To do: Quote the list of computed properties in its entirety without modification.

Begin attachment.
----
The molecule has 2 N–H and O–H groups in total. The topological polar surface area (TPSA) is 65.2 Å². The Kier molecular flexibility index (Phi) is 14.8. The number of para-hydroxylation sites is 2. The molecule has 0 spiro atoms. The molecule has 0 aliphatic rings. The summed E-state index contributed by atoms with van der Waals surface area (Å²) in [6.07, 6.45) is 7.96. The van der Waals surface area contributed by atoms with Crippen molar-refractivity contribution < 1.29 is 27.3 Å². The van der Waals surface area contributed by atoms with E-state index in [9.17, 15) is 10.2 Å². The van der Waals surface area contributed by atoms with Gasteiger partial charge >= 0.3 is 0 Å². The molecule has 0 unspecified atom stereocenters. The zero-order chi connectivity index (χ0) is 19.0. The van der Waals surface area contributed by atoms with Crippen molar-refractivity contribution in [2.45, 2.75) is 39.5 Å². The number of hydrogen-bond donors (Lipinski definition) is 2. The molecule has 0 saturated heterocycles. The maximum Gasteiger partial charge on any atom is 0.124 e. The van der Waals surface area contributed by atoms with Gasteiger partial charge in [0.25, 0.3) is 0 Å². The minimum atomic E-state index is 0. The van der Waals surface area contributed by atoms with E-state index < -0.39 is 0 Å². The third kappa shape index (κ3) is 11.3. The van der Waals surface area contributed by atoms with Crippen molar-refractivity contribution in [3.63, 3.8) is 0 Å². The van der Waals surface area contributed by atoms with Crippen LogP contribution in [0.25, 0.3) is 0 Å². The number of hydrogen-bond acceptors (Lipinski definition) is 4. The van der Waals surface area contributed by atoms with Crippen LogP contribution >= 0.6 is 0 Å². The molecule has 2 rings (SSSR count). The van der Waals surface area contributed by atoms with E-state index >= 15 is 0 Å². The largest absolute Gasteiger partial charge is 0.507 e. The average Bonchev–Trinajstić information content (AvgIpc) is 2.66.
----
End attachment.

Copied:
The molecule has 2 N–H and O–H groups in total. The topological polar surface area (TPSA) is 65.2 Å². The Kier molecular flexibility index (Phi) is 14.8. The number of para-hydroxylation sites is 2. The molecule has 0 spiro atoms. The molecule has 0 aliphatic rings. The summed E-state index contributed by atoms with van der Waals surface area (Å²) in [6.07, 6.45) is 7.96. The van der Waals surface area contributed by atoms with Crippen molar-refractivity contribution < 1.29 is 27.3 Å². The van der Waals surface area contributed by atoms with E-state index in [9.17, 15) is 10.2 Å². The van der Waals surface area contributed by atoms with Gasteiger partial charge >= 0.3 is 0 Å². The molecule has 0 unspecified atom stereocenters. The zero-order chi connectivity index (χ0) is 19.0. The van der Waals surface area contributed by atoms with Crippen molar-refractivity contribution in [2.45, 2.75) is 39.5 Å². The number of hydrogen-bond donors (Lipinski definition) is 2. The molecule has 0 saturated heterocycles. The maximum Gasteiger partial charge on any atom is 0.124 e. The van der Waals surface area contributed by atoms with Gasteiger partial charge in [0.25, 0.3) is 0 Å². The minimum atomic E-state index is 0. The van der Waals surface area contributed by atoms with E-state index < -0.39 is 0 Å². The third kappa shape index (κ3) is 11.3. The van der Waals surface area contributed by atoms with Crippen molar-refractivity contribution in [3.63, 3.8) is 0 Å². The van der Waals surface area contributed by atoms with Crippen LogP contribution in [0.25, 0.3) is 0 Å². The number of hydrogen-bond acceptors (Lipinski definition) is 4. The van der Waals surface area contributed by atoms with Crippen LogP contribution >= 0.6 is 0 Å². The molecule has 2 rings (SSSR count). The van der Waals surface area contributed by atoms with E-state index >= 15 is 0 Å². The largest absolute Gasteiger partial charge is 0.507 e. The average Bonchev–Trinajstić information content (AvgIpc) is 2.66.